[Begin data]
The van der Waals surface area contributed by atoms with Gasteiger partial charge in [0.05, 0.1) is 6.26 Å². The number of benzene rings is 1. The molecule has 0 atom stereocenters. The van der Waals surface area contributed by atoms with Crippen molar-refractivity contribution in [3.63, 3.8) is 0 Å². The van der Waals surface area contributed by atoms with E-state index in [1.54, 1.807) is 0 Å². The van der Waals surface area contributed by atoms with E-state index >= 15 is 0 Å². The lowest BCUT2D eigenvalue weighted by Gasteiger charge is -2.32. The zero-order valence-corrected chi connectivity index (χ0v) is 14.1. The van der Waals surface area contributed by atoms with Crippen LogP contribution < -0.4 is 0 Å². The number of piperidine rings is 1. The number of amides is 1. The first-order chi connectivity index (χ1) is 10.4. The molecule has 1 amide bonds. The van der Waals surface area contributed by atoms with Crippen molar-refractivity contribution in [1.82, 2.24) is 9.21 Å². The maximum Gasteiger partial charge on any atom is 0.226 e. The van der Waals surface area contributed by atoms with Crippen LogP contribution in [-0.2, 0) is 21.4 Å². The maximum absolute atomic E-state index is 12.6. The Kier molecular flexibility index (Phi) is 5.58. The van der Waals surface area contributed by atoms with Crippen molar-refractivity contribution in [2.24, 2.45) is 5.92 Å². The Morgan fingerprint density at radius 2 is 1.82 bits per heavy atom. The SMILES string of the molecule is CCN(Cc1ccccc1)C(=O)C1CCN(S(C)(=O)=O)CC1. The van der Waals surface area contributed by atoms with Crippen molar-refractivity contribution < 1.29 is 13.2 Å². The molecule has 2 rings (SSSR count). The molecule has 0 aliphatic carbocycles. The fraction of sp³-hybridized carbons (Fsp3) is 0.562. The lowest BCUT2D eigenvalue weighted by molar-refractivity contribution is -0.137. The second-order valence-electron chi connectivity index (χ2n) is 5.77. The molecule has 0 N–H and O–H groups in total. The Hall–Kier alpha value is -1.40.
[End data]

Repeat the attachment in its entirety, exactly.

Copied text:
The van der Waals surface area contributed by atoms with Gasteiger partial charge in [0.05, 0.1) is 6.26 Å². The number of benzene rings is 1. The molecule has 0 atom stereocenters. The van der Waals surface area contributed by atoms with Crippen molar-refractivity contribution in [3.63, 3.8) is 0 Å². The van der Waals surface area contributed by atoms with E-state index in [1.54, 1.807) is 0 Å². The van der Waals surface area contributed by atoms with E-state index >= 15 is 0 Å². The lowest BCUT2D eigenvalue weighted by Gasteiger charge is -2.32. The zero-order valence-corrected chi connectivity index (χ0v) is 14.1. The van der Waals surface area contributed by atoms with Crippen LogP contribution < -0.4 is 0 Å². The number of piperidine rings is 1. The number of amides is 1. The first-order chi connectivity index (χ1) is 10.4. The molecule has 1 amide bonds. The van der Waals surface area contributed by atoms with Crippen molar-refractivity contribution in [1.82, 2.24) is 9.21 Å². The maximum Gasteiger partial charge on any atom is 0.226 e. The van der Waals surface area contributed by atoms with Crippen LogP contribution in [-0.2, 0) is 21.4 Å². The maximum absolute atomic E-state index is 12.6. The Kier molecular flexibility index (Phi) is 5.58. The van der Waals surface area contributed by atoms with Crippen molar-refractivity contribution in [2.24, 2.45) is 5.92 Å². The Morgan fingerprint density at radius 2 is 1.82 bits per heavy atom. The SMILES string of the molecule is CCN(Cc1ccccc1)C(=O)C1CCN(S(C)(=O)=O)CC1. The van der Waals surface area contributed by atoms with Crippen molar-refractivity contribution < 1.29 is 13.2 Å². The molecule has 2 rings (SSSR count). The molecule has 0 aliphatic carbocycles. The fraction of sp³-hybridized carbons (Fsp3) is 0.562. The lowest BCUT2D eigenvalue weighted by molar-refractivity contribution is -0.137. The second-order valence-electron chi connectivity index (χ2n) is 5.77. The molecule has 0 N–H and O–H groups in total. The Hall–Kier alpha value is -1.40.